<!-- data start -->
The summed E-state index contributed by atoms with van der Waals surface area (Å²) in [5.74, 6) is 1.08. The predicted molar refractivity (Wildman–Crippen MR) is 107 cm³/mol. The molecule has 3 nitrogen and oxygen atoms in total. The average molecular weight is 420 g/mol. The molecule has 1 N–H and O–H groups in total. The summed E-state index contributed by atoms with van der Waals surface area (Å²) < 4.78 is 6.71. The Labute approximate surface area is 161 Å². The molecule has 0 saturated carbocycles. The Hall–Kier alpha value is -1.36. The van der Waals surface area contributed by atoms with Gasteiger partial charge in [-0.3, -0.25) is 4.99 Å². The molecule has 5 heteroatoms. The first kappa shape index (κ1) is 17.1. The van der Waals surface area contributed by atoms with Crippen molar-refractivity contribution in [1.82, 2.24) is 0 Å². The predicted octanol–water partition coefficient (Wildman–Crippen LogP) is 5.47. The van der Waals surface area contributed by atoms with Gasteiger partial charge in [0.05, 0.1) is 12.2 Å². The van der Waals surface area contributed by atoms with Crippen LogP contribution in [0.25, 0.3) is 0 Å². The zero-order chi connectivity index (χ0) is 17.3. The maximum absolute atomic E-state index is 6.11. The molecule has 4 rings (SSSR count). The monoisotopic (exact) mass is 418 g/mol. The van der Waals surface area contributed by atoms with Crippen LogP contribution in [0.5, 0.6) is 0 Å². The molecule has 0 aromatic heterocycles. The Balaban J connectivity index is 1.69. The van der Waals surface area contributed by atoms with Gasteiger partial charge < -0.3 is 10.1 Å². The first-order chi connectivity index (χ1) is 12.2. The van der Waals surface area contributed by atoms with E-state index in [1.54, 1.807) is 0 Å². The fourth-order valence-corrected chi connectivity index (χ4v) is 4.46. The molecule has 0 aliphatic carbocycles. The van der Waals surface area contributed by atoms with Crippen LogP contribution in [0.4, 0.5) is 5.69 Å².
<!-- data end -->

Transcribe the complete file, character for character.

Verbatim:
The summed E-state index contributed by atoms with van der Waals surface area (Å²) in [5.74, 6) is 1.08. The predicted molar refractivity (Wildman–Crippen MR) is 107 cm³/mol. The molecule has 3 nitrogen and oxygen atoms in total. The average molecular weight is 420 g/mol. The molecule has 1 N–H and O–H groups in total. The summed E-state index contributed by atoms with van der Waals surface area (Å²) < 4.78 is 6.71. The Labute approximate surface area is 161 Å². The molecule has 0 saturated carbocycles. The Hall–Kier alpha value is -1.36. The van der Waals surface area contributed by atoms with Gasteiger partial charge in [-0.3, -0.25) is 4.99 Å². The molecule has 5 heteroatoms. The first kappa shape index (κ1) is 17.1. The van der Waals surface area contributed by atoms with Crippen molar-refractivity contribution in [1.82, 2.24) is 0 Å². The predicted octanol–water partition coefficient (Wildman–Crippen LogP) is 5.47. The van der Waals surface area contributed by atoms with Gasteiger partial charge in [0.05, 0.1) is 12.2 Å². The van der Waals surface area contributed by atoms with Crippen LogP contribution in [0.25, 0.3) is 0 Å². The zero-order chi connectivity index (χ0) is 17.3. The maximum absolute atomic E-state index is 6.11. The molecule has 4 rings (SSSR count). The monoisotopic (exact) mass is 418 g/mol. The van der Waals surface area contributed by atoms with Crippen LogP contribution in [0.5, 0.6) is 0 Å². The molecule has 0 aromatic heterocycles. The Balaban J connectivity index is 1.69. The van der Waals surface area contributed by atoms with Gasteiger partial charge < -0.3 is 10.1 Å². The first-order chi connectivity index (χ1) is 12.2. The van der Waals surface area contributed by atoms with E-state index in [1.54, 1.807) is 0 Å². The fourth-order valence-corrected chi connectivity index (χ4v) is 4.46. The molecule has 0 aliphatic carbocycles. The van der Waals surface area contributed by atoms with Crippen LogP contribution in [0.4, 0.5) is 5.69 Å².